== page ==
15 March 2012, Sweetcrude, LAGOS — THE three unions in the power sector, Wednesday issued a month-end ultimatum to government to, among others, halt the purported transfer of employees of Power Holding Company of Nigeria (PHCN) to successor companies by the Power Minister without concluding negotiations with labour.
The unions said that failure to heed the directive would lead to shut down of the sector.
Under the umbrella of National Union of Electricity Employees (NUEE), Senior Staff Association of Electricity and Allied Companies (SSAEAC) and the National Union of Pensioners (NUP), the workers demanded that the status quo ante be maintained to uphold the status of PHCN corporate headquarters in line with the collective agreement.
Other demands include final settlement of the 50 percent balance of 137 percent negotiated salary increase jointly agreed with the ministry of power and management of PHCN, full payment of monetisation arrears and regularisation of casuals.
At a joint briefing at NUEE Secretariat, President of NUEE, Mansur Musa, lamented that government had reneged on the agreement that the transfer of workers to any succession company should be suspended pending the final liquidation of PHCN when all labour issues would have been resolved.
He described the action of government as illegal and a gross violation of the laws of the country and stated that government was inconsistent in its action in view of the fact that decisions are being taken to wind down PHCN headquarters by transferring its workers to succession companies when negotiations are yet to be concluded.
According to him, “We had agreed in the last round of negotiation that the Corporate Headquarters of PHCN shall remain with full complement of staff until the final liquidation of PHCN when all the labour issues have been resolved.
“Barely one week after this agreement was reached, the power ministry directed that Last Pay Certificates (LPCs) of employees purportedly transferred to new companies be raised and issued. Though, government agreed that PHCN cannot be liquidated without complying with the required legal process but it amounts to inconsistency if action is being taken to wind down its headquarters by transferring its workers out without concluding the negotiations and its implementations.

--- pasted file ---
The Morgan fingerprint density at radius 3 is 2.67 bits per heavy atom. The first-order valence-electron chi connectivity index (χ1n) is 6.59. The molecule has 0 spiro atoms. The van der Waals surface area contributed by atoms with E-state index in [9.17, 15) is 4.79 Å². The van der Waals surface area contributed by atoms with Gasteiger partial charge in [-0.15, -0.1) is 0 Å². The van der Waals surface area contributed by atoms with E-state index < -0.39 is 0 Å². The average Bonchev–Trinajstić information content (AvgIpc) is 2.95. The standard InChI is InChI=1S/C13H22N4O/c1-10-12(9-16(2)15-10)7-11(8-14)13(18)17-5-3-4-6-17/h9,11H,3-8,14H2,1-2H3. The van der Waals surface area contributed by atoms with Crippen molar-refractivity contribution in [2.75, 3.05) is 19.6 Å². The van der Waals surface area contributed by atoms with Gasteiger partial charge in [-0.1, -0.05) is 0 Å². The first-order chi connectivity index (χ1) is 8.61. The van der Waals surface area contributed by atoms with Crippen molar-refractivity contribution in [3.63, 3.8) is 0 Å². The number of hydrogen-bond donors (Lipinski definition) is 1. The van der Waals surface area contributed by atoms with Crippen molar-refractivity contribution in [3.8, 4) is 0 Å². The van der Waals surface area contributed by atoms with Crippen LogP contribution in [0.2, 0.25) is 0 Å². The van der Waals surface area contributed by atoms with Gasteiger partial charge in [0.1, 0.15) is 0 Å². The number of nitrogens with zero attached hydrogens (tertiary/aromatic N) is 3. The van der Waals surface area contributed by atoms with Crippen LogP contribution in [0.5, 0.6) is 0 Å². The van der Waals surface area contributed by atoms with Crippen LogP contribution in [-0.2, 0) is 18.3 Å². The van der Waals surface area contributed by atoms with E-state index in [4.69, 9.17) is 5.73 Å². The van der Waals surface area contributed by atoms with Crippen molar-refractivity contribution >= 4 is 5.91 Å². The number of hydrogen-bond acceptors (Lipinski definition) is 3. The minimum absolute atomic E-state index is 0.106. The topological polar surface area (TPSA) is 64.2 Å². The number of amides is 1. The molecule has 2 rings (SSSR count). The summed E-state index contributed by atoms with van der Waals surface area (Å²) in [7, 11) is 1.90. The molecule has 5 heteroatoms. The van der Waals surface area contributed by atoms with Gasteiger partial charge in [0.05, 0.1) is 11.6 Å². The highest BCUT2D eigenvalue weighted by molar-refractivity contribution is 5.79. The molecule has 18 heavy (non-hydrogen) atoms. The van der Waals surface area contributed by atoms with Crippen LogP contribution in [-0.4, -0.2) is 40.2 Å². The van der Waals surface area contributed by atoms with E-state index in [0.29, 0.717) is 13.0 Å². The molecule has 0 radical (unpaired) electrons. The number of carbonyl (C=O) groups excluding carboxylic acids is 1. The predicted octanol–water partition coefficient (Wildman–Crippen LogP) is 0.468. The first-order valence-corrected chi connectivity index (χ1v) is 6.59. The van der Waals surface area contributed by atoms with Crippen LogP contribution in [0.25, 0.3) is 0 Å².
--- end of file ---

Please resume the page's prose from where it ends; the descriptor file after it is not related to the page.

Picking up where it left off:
“Status quo ante should therefore be maintained to uphold the sanctity of PHCN headquarters in line with collective agreement reached.”
Musa, who also accused the federal government of violating the collective agreement reached on the payment of arrears of salaries and pensions to employees in the sector, said the balance of 137 percent negotiated salary increase, was yet to be fully implemented.
According to him, “there is segregation of payment and in most cases; lopsidedness has been the order of the day thereby creating serious agitation and concern among the workers. He hinted that some staff have not received their January 2012 salary in full.
Corroborating these, President-General of SSAEAC, Comrade Bede Opara, faulted the biometric verification exercise by the ministry, stressing that regular staff that participated in the exercise were not all captured and cleared by the consultant saddled with the responsibility of verifying all employees in the power sector.
He said the affected staff had not been paid their monthly emoluments for over three months because they were been referred as ghost workers.
Opara said: “Several of such staff which included chief executive officers, general managers, national officers of the in-house union etc who are visible in their various work locations during the verification exercise were not captured and have been denied their monthly emoluments for over three months.
“This is a high level of insensitivity that an employer/government could deny its workers their legitimate remunerations and in-turn refers to them as ghost workers. This is just an attempt to call a dog a bad name in order to hang it.”